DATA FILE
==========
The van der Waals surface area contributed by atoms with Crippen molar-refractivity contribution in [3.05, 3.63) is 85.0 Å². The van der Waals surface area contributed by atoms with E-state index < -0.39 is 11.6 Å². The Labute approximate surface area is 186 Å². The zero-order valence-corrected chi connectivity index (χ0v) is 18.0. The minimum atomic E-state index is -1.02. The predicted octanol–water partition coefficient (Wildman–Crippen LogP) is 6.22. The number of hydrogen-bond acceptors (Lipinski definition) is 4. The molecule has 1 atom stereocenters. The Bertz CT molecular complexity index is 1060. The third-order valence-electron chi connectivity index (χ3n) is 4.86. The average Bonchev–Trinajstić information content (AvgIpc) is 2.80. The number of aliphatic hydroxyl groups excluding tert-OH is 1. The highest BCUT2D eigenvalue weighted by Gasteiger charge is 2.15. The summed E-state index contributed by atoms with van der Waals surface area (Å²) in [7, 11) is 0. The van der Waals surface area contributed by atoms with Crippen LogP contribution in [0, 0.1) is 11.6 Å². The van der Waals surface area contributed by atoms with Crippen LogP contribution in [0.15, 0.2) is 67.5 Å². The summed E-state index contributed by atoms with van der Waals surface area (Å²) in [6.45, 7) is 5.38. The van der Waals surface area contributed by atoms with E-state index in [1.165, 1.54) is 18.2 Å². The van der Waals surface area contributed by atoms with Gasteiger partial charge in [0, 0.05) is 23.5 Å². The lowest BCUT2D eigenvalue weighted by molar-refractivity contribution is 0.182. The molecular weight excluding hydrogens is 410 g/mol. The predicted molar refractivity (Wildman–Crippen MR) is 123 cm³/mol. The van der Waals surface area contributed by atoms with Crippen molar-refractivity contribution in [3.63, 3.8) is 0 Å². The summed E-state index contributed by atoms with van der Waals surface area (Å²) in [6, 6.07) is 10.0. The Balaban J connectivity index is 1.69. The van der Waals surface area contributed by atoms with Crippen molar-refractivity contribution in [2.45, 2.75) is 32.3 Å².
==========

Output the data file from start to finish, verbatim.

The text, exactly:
The van der Waals surface area contributed by atoms with Crippen molar-refractivity contribution in [3.05, 3.63) is 85.0 Å². The van der Waals surface area contributed by atoms with E-state index < -0.39 is 11.6 Å². The Labute approximate surface area is 186 Å². The zero-order valence-corrected chi connectivity index (χ0v) is 18.0. The minimum atomic E-state index is -1.02. The predicted octanol–water partition coefficient (Wildman–Crippen LogP) is 6.22. The number of hydrogen-bond acceptors (Lipinski definition) is 4. The molecule has 1 atom stereocenters. The Bertz CT molecular complexity index is 1060. The third-order valence-electron chi connectivity index (χ3n) is 4.86. The average Bonchev–Trinajstić information content (AvgIpc) is 2.80. The number of aliphatic hydroxyl groups excluding tert-OH is 1. The highest BCUT2D eigenvalue weighted by Gasteiger charge is 2.15. The summed E-state index contributed by atoms with van der Waals surface area (Å²) in [7, 11) is 0. The van der Waals surface area contributed by atoms with Crippen LogP contribution in [0, 0.1) is 11.6 Å². The van der Waals surface area contributed by atoms with Crippen LogP contribution in [0.15, 0.2) is 67.5 Å². The summed E-state index contributed by atoms with van der Waals surface area (Å²) in [6.45, 7) is 5.38. The van der Waals surface area contributed by atoms with E-state index in [1.165, 1.54) is 18.2 Å². The van der Waals surface area contributed by atoms with Gasteiger partial charge in [0, 0.05) is 23.5 Å². The lowest BCUT2D eigenvalue weighted by molar-refractivity contribution is 0.182. The molecular weight excluding hydrogens is 410 g/mol. The predicted molar refractivity (Wildman–Crippen MR) is 123 cm³/mol. The van der Waals surface area contributed by atoms with Crippen molar-refractivity contribution in [3.63, 3.8) is 0 Å². The summed E-state index contributed by atoms with van der Waals surface area (Å²) in [6, 6.07) is 10.0. The Balaban J connectivity index is 1.69. The van der Waals surface area contributed by atoms with Crippen molar-refractivity contribution in [2.45, 2.75) is 32.3 Å².